The word “Cowboy” first appeared in English around 1715 – 1725, in Spanish the word “vaquero” is used to refer to horsemen looking after cattle. In fact, the word vaquero arose in Spain long ago (the way of using a rider to look after cattle originated in this country) before cowboy culture came to America a few centuries before. In addition to this orthodox origin, in folklore there are also some simpler stories about the cowboy’s appearance. They think that cowboys were created by a job that was a typical cattle breeder – a job that required physical strength and was always urged by the ranchers with statements like “Fetch that Cow, Boy! (Bring that cow here, boy.) After being brought to Mesoameric territory, this method gradually spreads across many parts of America and upon reaching Mexico it began to flourish.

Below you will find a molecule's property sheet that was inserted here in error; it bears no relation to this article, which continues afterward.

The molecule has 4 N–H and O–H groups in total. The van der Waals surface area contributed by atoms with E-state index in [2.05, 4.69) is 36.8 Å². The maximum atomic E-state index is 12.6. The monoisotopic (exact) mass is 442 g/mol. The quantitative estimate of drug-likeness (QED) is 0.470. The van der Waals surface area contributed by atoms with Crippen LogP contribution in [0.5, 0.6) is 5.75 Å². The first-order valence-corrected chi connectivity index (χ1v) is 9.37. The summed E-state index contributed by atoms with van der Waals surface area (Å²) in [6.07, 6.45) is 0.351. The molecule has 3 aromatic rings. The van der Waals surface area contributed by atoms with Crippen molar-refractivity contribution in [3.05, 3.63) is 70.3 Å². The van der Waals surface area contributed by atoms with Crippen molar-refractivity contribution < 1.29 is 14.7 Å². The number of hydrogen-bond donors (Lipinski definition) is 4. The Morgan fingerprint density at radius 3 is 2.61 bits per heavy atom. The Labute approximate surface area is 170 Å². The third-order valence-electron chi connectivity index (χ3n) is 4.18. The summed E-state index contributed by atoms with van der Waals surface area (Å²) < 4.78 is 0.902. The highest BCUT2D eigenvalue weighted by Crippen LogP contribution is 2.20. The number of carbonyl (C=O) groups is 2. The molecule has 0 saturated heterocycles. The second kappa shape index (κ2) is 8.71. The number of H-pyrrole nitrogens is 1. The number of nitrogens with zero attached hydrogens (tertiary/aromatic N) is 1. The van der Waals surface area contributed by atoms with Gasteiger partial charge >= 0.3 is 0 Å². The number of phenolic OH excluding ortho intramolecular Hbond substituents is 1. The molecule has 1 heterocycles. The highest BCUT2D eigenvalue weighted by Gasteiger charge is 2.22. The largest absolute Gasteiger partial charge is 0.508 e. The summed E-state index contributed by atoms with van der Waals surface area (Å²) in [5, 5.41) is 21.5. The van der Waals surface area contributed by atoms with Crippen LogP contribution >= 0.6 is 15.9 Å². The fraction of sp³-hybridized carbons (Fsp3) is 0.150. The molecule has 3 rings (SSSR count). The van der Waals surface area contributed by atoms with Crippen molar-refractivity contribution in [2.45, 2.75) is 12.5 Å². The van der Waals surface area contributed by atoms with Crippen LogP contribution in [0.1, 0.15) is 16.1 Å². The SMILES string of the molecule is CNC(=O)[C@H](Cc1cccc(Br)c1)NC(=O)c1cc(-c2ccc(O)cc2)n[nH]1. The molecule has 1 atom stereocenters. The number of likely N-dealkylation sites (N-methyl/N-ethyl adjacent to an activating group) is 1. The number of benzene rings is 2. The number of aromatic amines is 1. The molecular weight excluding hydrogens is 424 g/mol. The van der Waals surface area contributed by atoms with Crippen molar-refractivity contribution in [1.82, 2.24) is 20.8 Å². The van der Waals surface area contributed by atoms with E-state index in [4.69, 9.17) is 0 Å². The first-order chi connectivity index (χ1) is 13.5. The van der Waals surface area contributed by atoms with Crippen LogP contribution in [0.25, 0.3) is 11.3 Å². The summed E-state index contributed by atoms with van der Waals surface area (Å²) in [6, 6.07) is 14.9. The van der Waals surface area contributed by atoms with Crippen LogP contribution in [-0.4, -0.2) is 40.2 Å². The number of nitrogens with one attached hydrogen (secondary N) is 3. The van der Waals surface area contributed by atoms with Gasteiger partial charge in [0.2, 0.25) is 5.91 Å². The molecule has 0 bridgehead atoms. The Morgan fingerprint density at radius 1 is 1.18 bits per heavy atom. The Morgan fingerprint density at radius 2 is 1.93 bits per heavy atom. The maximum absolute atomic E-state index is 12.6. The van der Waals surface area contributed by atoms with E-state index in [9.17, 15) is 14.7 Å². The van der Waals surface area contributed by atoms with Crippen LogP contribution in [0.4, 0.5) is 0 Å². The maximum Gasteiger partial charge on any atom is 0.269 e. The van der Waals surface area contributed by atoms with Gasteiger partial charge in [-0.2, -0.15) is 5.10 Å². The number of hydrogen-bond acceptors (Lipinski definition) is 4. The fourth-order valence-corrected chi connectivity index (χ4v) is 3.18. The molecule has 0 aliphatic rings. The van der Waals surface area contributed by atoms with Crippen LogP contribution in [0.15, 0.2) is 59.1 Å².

And like many other cultural stories, the origins of cowboys also exist a number of different theories. Monk Eusebio Kino (1645 – 1711) arrived in California in 1687 from Pimería Alta (present-day Mexico), an expedition in 1769 and then the discovery of a Mexican explorer Juan Bautista. de Anza (1736 – 1788) in 1774 is believed to be the first to form cowboy culture in America. However, another theory suggests that cowboys appeared in America earlier and the cradle of this culture is the oldest ranch on Long Island (New York) Deep Hollow Ranch – born in 1658.